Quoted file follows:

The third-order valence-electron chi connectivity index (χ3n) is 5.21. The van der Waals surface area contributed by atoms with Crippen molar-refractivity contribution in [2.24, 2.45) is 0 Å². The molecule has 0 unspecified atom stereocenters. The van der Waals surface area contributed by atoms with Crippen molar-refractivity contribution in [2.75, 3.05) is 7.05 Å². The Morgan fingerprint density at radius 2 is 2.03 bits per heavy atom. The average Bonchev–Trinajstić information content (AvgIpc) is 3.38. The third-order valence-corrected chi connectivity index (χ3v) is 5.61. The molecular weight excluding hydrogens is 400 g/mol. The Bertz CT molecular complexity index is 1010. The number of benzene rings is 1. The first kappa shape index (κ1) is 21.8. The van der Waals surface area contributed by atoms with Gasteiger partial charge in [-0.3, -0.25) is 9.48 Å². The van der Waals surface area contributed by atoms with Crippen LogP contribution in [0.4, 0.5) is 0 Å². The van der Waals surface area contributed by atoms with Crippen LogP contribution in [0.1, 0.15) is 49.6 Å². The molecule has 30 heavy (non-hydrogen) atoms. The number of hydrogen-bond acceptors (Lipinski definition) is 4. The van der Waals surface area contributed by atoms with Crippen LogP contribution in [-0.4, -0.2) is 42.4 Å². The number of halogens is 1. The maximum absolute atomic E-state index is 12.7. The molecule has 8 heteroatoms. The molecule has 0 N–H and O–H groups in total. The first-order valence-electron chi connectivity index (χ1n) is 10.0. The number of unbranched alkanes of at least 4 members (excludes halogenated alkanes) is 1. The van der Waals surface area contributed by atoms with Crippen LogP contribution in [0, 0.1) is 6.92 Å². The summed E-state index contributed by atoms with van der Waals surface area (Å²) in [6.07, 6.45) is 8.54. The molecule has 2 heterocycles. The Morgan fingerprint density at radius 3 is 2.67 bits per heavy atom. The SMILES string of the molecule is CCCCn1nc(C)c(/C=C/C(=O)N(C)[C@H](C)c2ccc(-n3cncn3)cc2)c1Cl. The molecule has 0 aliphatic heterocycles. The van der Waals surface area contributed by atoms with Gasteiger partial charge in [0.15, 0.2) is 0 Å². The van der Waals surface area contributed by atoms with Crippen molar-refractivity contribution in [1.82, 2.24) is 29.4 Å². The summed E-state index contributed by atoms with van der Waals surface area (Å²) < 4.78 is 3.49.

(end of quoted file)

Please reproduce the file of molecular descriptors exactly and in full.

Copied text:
The third-order valence-electron chi connectivity index (χ3n) is 5.21. The van der Waals surface area contributed by atoms with Crippen molar-refractivity contribution in [2.24, 2.45) is 0 Å². The molecule has 0 unspecified atom stereocenters. The van der Waals surface area contributed by atoms with Crippen molar-refractivity contribution in [2.75, 3.05) is 7.05 Å². The Morgan fingerprint density at radius 2 is 2.03 bits per heavy atom. The average Bonchev–Trinajstić information content (AvgIpc) is 3.38. The third-order valence-corrected chi connectivity index (χ3v) is 5.61. The molecular weight excluding hydrogens is 400 g/mol. The Bertz CT molecular complexity index is 1010. The number of benzene rings is 1. The first kappa shape index (κ1) is 21.8. The van der Waals surface area contributed by atoms with Gasteiger partial charge in [-0.3, -0.25) is 9.48 Å². The van der Waals surface area contributed by atoms with Crippen LogP contribution in [0.4, 0.5) is 0 Å². The van der Waals surface area contributed by atoms with Crippen LogP contribution in [0.1, 0.15) is 49.6 Å². The molecule has 30 heavy (non-hydrogen) atoms. The number of hydrogen-bond acceptors (Lipinski definition) is 4. The van der Waals surface area contributed by atoms with Crippen LogP contribution in [-0.4, -0.2) is 42.4 Å². The number of halogens is 1. The maximum absolute atomic E-state index is 12.7. The molecule has 8 heteroatoms. The molecule has 0 N–H and O–H groups in total. The first-order valence-electron chi connectivity index (χ1n) is 10.0. The number of unbranched alkanes of at least 4 members (excludes halogenated alkanes) is 1. The van der Waals surface area contributed by atoms with Crippen LogP contribution in [0, 0.1) is 6.92 Å². The summed E-state index contributed by atoms with van der Waals surface area (Å²) in [6.07, 6.45) is 8.54. The molecule has 2 heterocycles. The Morgan fingerprint density at radius 3 is 2.67 bits per heavy atom. The SMILES string of the molecule is CCCCn1nc(C)c(/C=C/C(=O)N(C)[C@H](C)c2ccc(-n3cncn3)cc2)c1Cl. The molecule has 0 aliphatic heterocycles. The van der Waals surface area contributed by atoms with Gasteiger partial charge in [0.15, 0.2) is 0 Å². The van der Waals surface area contributed by atoms with Crippen molar-refractivity contribution in [1.82, 2.24) is 29.4 Å². The summed E-state index contributed by atoms with van der Waals surface area (Å²) < 4.78 is 3.49.